In addition to examining the actual structure, they will offer advice on the use of adjacent facilities. For example, if you are on an inter-coastal waterway or bay, they will look to see if there has been any scouring or prop washing. This occurs when a boat backs into a boat slip and runs the propeller, displacing the sand next to the seawall. One of the reasons is so that they can get closer to the seawall, expanding the length of the useful slip area. However, the sand next to the toe or base of the vertical panel of the seawall is there to hold the panel in place. By design, there should be at least one-half of the panel length covered by sand. Panels are typically 10, 12, or 14 feet in length. Without this sand in place, when enough hydraulic pressure builds from behind the wall, this toe can push outward or fail. Every community association with boat slips should have a rule or restriction against prop washing, end of discussion on that.

Don’t want to spend the money for an inspection? Need to justify the expense? Even without a contractor or engineer, anyone can walk along the seawall’s “cap” and look for cracks, rust bleeding through to the concrete surface, chips, and spalls. Cracks usually appear running parallel to the cap’s length. You can take a long stick or pole and measure roughly the depth of water, height to the cap, and estimate whether you have adequate sand cover of the toe. You can walk on a dock and examine the panels to look for usually horizontal cracks along the panel’s width. You can dig holes where the tie-backs are located, expose the tie back steel bars, and see if much corrosion has occurred. If you look waterside of where the vertical panels join, with clear water you may see small hills of undisturbed sand leaches out between the panel joints. If this is happening, you may also see a related hole land-side of the cap in your turf. Just filling the hole land-side won’t cure the problem, but it will temporarily relieve you from a trip-and-fall liability. There is more to detail about the problems and cures, but that is for another article, or information you should obtain from your local professional.

The longer you leave these problems unattended to, the more you have decreased your seawall’s life expectancy, and the more it will cost you when you finally do get around to doing something about it. It is also true that, when it comes to seawall repairs, nothing is cheap and nothing happens quickly. The licenses for marine contractors are heavily regulated, and the permits involved in whatever will be done take more time than land structure permits. There are always environmental concerns. There are only a limited number of environmentally approved products that can be used, and protections must be put in place waterside of the work areas.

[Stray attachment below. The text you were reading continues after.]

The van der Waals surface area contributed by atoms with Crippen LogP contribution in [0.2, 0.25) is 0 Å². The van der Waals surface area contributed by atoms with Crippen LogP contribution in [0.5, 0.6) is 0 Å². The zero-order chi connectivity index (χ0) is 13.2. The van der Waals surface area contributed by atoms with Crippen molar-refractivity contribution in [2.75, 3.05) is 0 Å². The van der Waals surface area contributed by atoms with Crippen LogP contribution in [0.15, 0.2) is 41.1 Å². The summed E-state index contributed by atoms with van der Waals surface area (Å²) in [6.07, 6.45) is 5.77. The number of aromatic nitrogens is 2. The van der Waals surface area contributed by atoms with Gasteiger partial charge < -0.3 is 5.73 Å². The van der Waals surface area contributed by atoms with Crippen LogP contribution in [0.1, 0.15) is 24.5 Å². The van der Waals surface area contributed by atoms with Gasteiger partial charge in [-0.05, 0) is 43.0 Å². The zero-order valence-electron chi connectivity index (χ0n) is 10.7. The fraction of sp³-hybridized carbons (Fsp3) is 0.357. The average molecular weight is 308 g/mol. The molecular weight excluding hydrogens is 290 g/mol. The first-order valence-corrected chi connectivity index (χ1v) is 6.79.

Thankfully, there are things you can do to treat your concrete. There are water-based clear penetrants that can be spray-applied to the exposed surfaces of the concrete, are environmentally approved, and do not cost a fortune. There are epoxies available that can be gravity- and force-fed into the cracks to seal and protect the internal steel from additional exposure to the elements. There are maintenance services you can perform to the tie-backs to coat them and protect them from further deterioration. Again, your local professional can advise you on what can be done to help.

The bottom line here is, do yourself and your community a big favor. Grab a cup of coffee, and take a walk along your seawall and really take a close look at how it is doing. If you see any evidence of aging, or obvious problems, at least have your seawall inspected by a marine contractor or structural marine engineer. It is better to know what shape it is in and what can be done than to ignore it, live in denial, and/or stick your head in the beach sand.

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Ken Kmet

Ken Kmet is the owner of Condo Voice in Clearwater, Florida, a web portal for the community association industry.